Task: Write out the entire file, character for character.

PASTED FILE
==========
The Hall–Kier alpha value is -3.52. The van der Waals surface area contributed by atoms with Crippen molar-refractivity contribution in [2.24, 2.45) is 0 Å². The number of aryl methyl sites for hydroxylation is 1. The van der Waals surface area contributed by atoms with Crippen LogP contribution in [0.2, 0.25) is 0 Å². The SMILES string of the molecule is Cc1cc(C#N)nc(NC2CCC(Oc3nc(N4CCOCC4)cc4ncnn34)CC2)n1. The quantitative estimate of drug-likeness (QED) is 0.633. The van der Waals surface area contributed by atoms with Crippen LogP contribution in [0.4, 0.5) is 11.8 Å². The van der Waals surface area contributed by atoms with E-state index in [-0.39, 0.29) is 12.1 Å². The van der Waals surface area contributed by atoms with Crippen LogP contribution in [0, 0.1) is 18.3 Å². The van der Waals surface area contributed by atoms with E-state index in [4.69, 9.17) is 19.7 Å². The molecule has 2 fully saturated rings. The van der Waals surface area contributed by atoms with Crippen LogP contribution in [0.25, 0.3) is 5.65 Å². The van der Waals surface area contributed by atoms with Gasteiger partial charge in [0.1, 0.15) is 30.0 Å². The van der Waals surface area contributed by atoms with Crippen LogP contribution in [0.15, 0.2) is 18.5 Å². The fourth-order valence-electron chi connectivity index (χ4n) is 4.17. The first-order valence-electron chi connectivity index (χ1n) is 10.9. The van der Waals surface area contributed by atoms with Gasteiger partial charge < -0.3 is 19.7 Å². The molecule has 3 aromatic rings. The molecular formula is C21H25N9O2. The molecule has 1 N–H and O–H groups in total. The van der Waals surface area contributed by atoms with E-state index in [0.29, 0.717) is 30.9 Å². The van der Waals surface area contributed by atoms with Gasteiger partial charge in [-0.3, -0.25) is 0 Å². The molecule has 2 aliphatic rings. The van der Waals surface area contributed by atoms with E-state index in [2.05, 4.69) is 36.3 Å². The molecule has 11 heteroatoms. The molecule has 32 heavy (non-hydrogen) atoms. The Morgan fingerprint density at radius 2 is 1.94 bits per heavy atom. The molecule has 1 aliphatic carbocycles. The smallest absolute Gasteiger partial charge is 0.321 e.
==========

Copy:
The Hall–Kier alpha value is -3.52. The van der Waals surface area contributed by atoms with Crippen molar-refractivity contribution in [2.24, 2.45) is 0 Å². The number of aryl methyl sites for hydroxylation is 1. The van der Waals surface area contributed by atoms with Crippen LogP contribution in [0.2, 0.25) is 0 Å². The SMILES string of the molecule is Cc1cc(C#N)nc(NC2CCC(Oc3nc(N4CCOCC4)cc4ncnn34)CC2)n1. The quantitative estimate of drug-likeness (QED) is 0.633. The van der Waals surface area contributed by atoms with Crippen LogP contribution in [0.4, 0.5) is 11.8 Å². The van der Waals surface area contributed by atoms with E-state index in [-0.39, 0.29) is 12.1 Å². The van der Waals surface area contributed by atoms with Crippen LogP contribution in [0, 0.1) is 18.3 Å². The van der Waals surface area contributed by atoms with E-state index in [4.69, 9.17) is 19.7 Å². The molecule has 2 fully saturated rings. The van der Waals surface area contributed by atoms with Crippen LogP contribution in [0.25, 0.3) is 5.65 Å². The van der Waals surface area contributed by atoms with Gasteiger partial charge in [0.1, 0.15) is 30.0 Å². The van der Waals surface area contributed by atoms with Crippen LogP contribution in [0.15, 0.2) is 18.5 Å². The fourth-order valence-electron chi connectivity index (χ4n) is 4.17. The first-order valence-electron chi connectivity index (χ1n) is 10.9. The van der Waals surface area contributed by atoms with Gasteiger partial charge < -0.3 is 19.7 Å². The molecule has 3 aromatic rings. The molecular formula is C21H25N9O2. The molecule has 1 N–H and O–H groups in total. The van der Waals surface area contributed by atoms with E-state index in [0.29, 0.717) is 30.9 Å². The van der Waals surface area contributed by atoms with Gasteiger partial charge in [-0.3, -0.25) is 0 Å². The molecule has 2 aliphatic rings. The van der Waals surface area contributed by atoms with E-state index in [2.05, 4.69) is 36.3 Å². The molecule has 11 heteroatoms. The molecule has 32 heavy (non-hydrogen) atoms. The Morgan fingerprint density at radius 2 is 1.94 bits per heavy atom. The molecule has 1 aliphatic carbocycles. The smallest absolute Gasteiger partial charge is 0.321 e.